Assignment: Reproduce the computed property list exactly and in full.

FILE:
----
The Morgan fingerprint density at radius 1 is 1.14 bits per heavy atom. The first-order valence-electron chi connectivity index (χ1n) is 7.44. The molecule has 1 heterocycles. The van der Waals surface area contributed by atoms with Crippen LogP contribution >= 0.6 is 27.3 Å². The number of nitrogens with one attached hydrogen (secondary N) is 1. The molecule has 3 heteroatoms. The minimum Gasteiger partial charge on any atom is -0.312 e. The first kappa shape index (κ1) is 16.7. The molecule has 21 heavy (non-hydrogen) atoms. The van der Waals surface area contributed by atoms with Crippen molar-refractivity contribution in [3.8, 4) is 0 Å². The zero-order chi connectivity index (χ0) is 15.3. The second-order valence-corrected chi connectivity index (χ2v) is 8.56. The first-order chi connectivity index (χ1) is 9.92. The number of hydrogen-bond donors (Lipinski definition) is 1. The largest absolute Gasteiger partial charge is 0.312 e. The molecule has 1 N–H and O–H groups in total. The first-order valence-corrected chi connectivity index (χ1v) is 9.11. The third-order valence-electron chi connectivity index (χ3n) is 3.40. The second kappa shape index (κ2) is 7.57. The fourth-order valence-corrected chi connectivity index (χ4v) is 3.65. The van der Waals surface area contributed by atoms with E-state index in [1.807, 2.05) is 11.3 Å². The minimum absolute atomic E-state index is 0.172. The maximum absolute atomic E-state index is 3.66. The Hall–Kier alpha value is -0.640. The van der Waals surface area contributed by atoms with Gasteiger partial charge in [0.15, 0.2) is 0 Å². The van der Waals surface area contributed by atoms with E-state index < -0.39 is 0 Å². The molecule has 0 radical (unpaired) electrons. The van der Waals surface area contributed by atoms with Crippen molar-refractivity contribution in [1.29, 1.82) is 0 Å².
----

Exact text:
The Morgan fingerprint density at radius 1 is 1.14 bits per heavy atom. The first-order valence-electron chi connectivity index (χ1n) is 7.44. The molecule has 1 heterocycles. The van der Waals surface area contributed by atoms with Crippen LogP contribution >= 0.6 is 27.3 Å². The number of nitrogens with one attached hydrogen (secondary N) is 1. The molecule has 3 heteroatoms. The minimum Gasteiger partial charge on any atom is -0.312 e. The first kappa shape index (κ1) is 16.7. The molecule has 21 heavy (non-hydrogen) atoms. The van der Waals surface area contributed by atoms with Crippen molar-refractivity contribution in [3.8, 4) is 0 Å². The zero-order chi connectivity index (χ0) is 15.3. The second-order valence-corrected chi connectivity index (χ2v) is 8.56. The first-order chi connectivity index (χ1) is 9.92. The number of hydrogen-bond donors (Lipinski definition) is 1. The largest absolute Gasteiger partial charge is 0.312 e. The molecule has 1 N–H and O–H groups in total. The first-order valence-corrected chi connectivity index (χ1v) is 9.11. The third-order valence-electron chi connectivity index (χ3n) is 3.40. The second kappa shape index (κ2) is 7.57. The fourth-order valence-corrected chi connectivity index (χ4v) is 3.65. The van der Waals surface area contributed by atoms with E-state index in [1.807, 2.05) is 11.3 Å². The minimum absolute atomic E-state index is 0.172. The maximum absolute atomic E-state index is 3.66. The Hall–Kier alpha value is -0.640. The van der Waals surface area contributed by atoms with Gasteiger partial charge in [0.15, 0.2) is 0 Å². The van der Waals surface area contributed by atoms with E-state index < -0.39 is 0 Å². The molecule has 0 radical (unpaired) electrons. The van der Waals surface area contributed by atoms with Crippen molar-refractivity contribution in [1.29, 1.82) is 0 Å².